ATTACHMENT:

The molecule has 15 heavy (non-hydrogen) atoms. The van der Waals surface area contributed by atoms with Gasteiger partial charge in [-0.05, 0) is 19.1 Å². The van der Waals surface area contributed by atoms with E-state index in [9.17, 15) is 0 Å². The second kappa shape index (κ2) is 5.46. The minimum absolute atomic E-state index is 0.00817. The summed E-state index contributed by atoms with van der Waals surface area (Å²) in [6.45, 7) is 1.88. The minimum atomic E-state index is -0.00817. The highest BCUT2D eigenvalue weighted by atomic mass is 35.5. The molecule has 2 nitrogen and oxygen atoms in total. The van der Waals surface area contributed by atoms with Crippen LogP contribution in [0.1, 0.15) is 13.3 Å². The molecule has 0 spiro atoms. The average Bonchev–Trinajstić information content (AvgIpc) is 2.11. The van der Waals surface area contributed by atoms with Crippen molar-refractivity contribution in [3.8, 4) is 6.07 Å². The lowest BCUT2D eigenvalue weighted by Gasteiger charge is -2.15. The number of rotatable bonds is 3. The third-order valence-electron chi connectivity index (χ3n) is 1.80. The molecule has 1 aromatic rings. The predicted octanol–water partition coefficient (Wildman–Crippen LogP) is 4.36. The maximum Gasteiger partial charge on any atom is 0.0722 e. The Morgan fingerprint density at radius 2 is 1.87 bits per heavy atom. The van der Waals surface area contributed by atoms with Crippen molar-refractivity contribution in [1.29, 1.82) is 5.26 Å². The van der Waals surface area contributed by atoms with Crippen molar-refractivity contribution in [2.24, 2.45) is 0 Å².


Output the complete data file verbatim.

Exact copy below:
The molecule has 15 heavy (non-hydrogen) atoms. The van der Waals surface area contributed by atoms with Gasteiger partial charge in [-0.05, 0) is 19.1 Å². The van der Waals surface area contributed by atoms with E-state index in [9.17, 15) is 0 Å². The second kappa shape index (κ2) is 5.46. The minimum absolute atomic E-state index is 0.00817. The summed E-state index contributed by atoms with van der Waals surface area (Å²) in [6.45, 7) is 1.88. The minimum atomic E-state index is -0.00817. The highest BCUT2D eigenvalue weighted by atomic mass is 35.5. The molecule has 2 nitrogen and oxygen atoms in total. The van der Waals surface area contributed by atoms with Crippen LogP contribution in [0.1, 0.15) is 13.3 Å². The molecule has 0 spiro atoms. The average Bonchev–Trinajstić information content (AvgIpc) is 2.11. The van der Waals surface area contributed by atoms with Crippen molar-refractivity contribution in [3.8, 4) is 6.07 Å². The lowest BCUT2D eigenvalue weighted by Gasteiger charge is -2.15. The number of rotatable bonds is 3. The third-order valence-electron chi connectivity index (χ3n) is 1.80. The molecule has 1 aromatic rings. The predicted octanol–water partition coefficient (Wildman–Crippen LogP) is 4.36. The maximum Gasteiger partial charge on any atom is 0.0722 e. The Morgan fingerprint density at radius 2 is 1.87 bits per heavy atom. The van der Waals surface area contributed by atoms with Crippen molar-refractivity contribution in [1.29, 1.82) is 5.26 Å². The van der Waals surface area contributed by atoms with Crippen molar-refractivity contribution in [2.24, 2.45) is 0 Å².